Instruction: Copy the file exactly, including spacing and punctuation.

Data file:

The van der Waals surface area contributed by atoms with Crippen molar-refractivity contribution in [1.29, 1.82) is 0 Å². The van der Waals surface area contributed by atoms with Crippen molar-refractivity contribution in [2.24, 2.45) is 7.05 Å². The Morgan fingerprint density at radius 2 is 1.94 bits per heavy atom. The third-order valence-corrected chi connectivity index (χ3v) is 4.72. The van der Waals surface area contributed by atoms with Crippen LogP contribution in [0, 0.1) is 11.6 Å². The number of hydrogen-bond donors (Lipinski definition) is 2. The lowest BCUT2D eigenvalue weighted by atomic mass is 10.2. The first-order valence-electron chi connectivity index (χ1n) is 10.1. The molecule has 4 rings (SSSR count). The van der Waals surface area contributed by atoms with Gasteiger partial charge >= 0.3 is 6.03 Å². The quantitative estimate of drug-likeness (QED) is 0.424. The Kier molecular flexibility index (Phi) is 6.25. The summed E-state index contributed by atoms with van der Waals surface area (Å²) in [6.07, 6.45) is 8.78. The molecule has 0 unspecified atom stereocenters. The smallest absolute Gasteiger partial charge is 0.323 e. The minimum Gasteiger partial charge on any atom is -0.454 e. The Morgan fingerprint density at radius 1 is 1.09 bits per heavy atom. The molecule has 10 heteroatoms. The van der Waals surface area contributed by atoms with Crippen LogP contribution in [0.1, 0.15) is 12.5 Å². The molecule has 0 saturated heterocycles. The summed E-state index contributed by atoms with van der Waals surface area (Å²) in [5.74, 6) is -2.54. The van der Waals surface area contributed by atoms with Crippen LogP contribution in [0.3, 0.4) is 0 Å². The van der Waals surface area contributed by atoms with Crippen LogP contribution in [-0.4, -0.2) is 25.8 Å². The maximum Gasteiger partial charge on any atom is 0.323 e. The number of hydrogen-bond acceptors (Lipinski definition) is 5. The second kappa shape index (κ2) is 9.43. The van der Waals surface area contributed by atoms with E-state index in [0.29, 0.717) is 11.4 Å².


The van der Waals surface area contributed by atoms with Crippen molar-refractivity contribution in [1.29, 1.82) is 0 Å². The van der Waals surface area contributed by atoms with Crippen molar-refractivity contribution in [2.24, 2.45) is 7.05 Å². The Morgan fingerprint density at radius 2 is 1.94 bits per heavy atom. The third-order valence-corrected chi connectivity index (χ3v) is 4.72. The van der Waals surface area contributed by atoms with Crippen LogP contribution in [0, 0.1) is 11.6 Å². The number of hydrogen-bond donors (Lipinski definition) is 2. The lowest BCUT2D eigenvalue weighted by atomic mass is 10.2. The first-order valence-electron chi connectivity index (χ1n) is 10.1. The molecule has 4 rings (SSSR count). The van der Waals surface area contributed by atoms with Gasteiger partial charge >= 0.3 is 6.03 Å². The quantitative estimate of drug-likeness (QED) is 0.424. The Kier molecular flexibility index (Phi) is 6.25. The summed E-state index contributed by atoms with van der Waals surface area (Å²) in [6.07, 6.45) is 8.78. The molecule has 0 unspecified atom stereocenters. The smallest absolute Gasteiger partial charge is 0.323 e. The minimum Gasteiger partial charge on any atom is -0.454 e. The Morgan fingerprint density at radius 1 is 1.09 bits per heavy atom. The molecule has 10 heteroatoms. The van der Waals surface area contributed by atoms with Crippen LogP contribution in [0.1, 0.15) is 12.5 Å². The molecule has 0 saturated heterocycles. The summed E-state index contributed by atoms with van der Waals surface area (Å²) in [5.74, 6) is -2.54. The van der Waals surface area contributed by atoms with Crippen LogP contribution in [0.3, 0.4) is 0 Å². The van der Waals surface area contributed by atoms with Crippen LogP contribution in [-0.4, -0.2) is 25.8 Å². The maximum Gasteiger partial charge on any atom is 0.323 e. The number of hydrogen-bond acceptors (Lipinski definition) is 5. The second kappa shape index (κ2) is 9.43. The van der Waals surface area contributed by atoms with E-state index in [0.29, 0.717) is 11.4 Å².